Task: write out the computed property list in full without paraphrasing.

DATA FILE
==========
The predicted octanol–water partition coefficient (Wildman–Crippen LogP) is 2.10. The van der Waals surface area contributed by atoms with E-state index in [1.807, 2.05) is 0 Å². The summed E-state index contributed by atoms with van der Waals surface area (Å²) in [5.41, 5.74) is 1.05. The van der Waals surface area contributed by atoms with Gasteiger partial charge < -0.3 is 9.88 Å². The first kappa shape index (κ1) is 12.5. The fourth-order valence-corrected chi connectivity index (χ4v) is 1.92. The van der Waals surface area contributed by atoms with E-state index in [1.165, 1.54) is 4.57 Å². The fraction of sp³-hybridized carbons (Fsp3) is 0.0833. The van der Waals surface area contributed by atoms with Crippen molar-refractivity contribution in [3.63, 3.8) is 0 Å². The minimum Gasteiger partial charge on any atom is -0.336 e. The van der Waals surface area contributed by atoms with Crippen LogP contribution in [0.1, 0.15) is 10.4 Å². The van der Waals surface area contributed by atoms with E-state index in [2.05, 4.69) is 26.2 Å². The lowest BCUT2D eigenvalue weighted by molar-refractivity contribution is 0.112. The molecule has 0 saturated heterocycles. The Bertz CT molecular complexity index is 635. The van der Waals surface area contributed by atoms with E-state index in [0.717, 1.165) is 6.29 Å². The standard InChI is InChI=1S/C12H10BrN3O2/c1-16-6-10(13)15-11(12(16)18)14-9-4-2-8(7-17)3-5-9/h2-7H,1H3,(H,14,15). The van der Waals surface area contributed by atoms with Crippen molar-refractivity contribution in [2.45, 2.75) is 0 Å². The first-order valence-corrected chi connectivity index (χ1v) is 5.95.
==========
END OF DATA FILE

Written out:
The predicted octanol–water partition coefficient (Wildman–Crippen LogP) is 2.10. The van der Waals surface area contributed by atoms with E-state index in [1.807, 2.05) is 0 Å². The summed E-state index contributed by atoms with van der Waals surface area (Å²) in [5.41, 5.74) is 1.05. The van der Waals surface area contributed by atoms with Gasteiger partial charge < -0.3 is 9.88 Å². The first kappa shape index (κ1) is 12.5. The fourth-order valence-corrected chi connectivity index (χ4v) is 1.92. The van der Waals surface area contributed by atoms with E-state index in [1.165, 1.54) is 4.57 Å². The fraction of sp³-hybridized carbons (Fsp3) is 0.0833. The van der Waals surface area contributed by atoms with Crippen molar-refractivity contribution in [3.63, 3.8) is 0 Å². The minimum Gasteiger partial charge on any atom is -0.336 e. The van der Waals surface area contributed by atoms with Crippen LogP contribution in [0.1, 0.15) is 10.4 Å². The van der Waals surface area contributed by atoms with E-state index in [2.05, 4.69) is 26.2 Å². The lowest BCUT2D eigenvalue weighted by molar-refractivity contribution is 0.112. The molecule has 0 saturated heterocycles. The Bertz CT molecular complexity index is 635. The van der Waals surface area contributed by atoms with E-state index in [0.717, 1.165) is 6.29 Å². The standard InChI is InChI=1S/C12H10BrN3O2/c1-16-6-10(13)15-11(12(16)18)14-9-4-2-8(7-17)3-5-9/h2-7H,1H3,(H,14,15). The van der Waals surface area contributed by atoms with Crippen molar-refractivity contribution in [2.45, 2.75) is 0 Å². The first-order valence-corrected chi connectivity index (χ1v) is 5.95.